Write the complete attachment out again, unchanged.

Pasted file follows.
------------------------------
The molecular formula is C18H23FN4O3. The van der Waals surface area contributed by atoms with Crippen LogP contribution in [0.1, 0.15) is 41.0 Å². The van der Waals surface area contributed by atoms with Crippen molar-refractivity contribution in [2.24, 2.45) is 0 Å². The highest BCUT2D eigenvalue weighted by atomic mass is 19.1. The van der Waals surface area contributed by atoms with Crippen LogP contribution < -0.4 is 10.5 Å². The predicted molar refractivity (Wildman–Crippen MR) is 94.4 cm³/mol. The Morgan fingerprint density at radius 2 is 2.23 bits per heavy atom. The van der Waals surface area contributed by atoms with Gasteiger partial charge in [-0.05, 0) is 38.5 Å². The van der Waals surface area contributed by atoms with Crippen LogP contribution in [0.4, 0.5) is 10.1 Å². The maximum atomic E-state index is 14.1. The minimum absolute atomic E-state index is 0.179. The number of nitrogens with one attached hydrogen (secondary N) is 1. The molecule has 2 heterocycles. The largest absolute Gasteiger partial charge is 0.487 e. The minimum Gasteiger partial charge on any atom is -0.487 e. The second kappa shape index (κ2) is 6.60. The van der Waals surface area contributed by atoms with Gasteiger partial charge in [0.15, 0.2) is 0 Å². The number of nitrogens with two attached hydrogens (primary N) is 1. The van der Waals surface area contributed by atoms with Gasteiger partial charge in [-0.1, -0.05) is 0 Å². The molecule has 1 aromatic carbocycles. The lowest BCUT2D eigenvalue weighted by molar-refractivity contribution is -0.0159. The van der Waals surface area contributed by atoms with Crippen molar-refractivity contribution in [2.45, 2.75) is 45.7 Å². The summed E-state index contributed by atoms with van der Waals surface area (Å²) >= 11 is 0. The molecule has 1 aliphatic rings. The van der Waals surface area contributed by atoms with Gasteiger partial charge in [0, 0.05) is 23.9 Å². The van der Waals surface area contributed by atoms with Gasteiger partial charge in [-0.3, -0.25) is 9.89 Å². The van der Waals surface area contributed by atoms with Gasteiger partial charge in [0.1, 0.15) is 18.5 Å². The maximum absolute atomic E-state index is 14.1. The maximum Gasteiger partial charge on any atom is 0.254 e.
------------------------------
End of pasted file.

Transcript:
The molecular formula is C18H23FN4O3. The van der Waals surface area contributed by atoms with Crippen LogP contribution in [0.1, 0.15) is 41.0 Å². The van der Waals surface area contributed by atoms with Crippen molar-refractivity contribution in [2.24, 2.45) is 0 Å². The highest BCUT2D eigenvalue weighted by atomic mass is 19.1. The van der Waals surface area contributed by atoms with Crippen LogP contribution < -0.4 is 10.5 Å². The predicted molar refractivity (Wildman–Crippen MR) is 94.4 cm³/mol. The Morgan fingerprint density at radius 2 is 2.23 bits per heavy atom. The van der Waals surface area contributed by atoms with Gasteiger partial charge in [-0.05, 0) is 38.5 Å². The van der Waals surface area contributed by atoms with Crippen LogP contribution in [0.4, 0.5) is 10.1 Å². The maximum atomic E-state index is 14.1. The minimum absolute atomic E-state index is 0.179. The number of nitrogens with one attached hydrogen (secondary N) is 1. The molecule has 2 heterocycles. The largest absolute Gasteiger partial charge is 0.487 e. The minimum Gasteiger partial charge on any atom is -0.487 e. The second kappa shape index (κ2) is 6.60. The van der Waals surface area contributed by atoms with Gasteiger partial charge in [0.15, 0.2) is 0 Å². The number of nitrogens with two attached hydrogens (primary N) is 1. The van der Waals surface area contributed by atoms with Gasteiger partial charge in [-0.1, -0.05) is 0 Å². The molecule has 1 aromatic carbocycles. The lowest BCUT2D eigenvalue weighted by molar-refractivity contribution is -0.0159. The van der Waals surface area contributed by atoms with Crippen molar-refractivity contribution in [2.45, 2.75) is 45.7 Å². The summed E-state index contributed by atoms with van der Waals surface area (Å²) >= 11 is 0. The molecule has 1 aliphatic rings. The van der Waals surface area contributed by atoms with Gasteiger partial charge in [0, 0.05) is 23.9 Å². The van der Waals surface area contributed by atoms with Gasteiger partial charge in [-0.3, -0.25) is 9.89 Å². The van der Waals surface area contributed by atoms with Gasteiger partial charge in [0.1, 0.15) is 18.5 Å². The maximum absolute atomic E-state index is 14.1. The maximum Gasteiger partial charge on any atom is 0.254 e.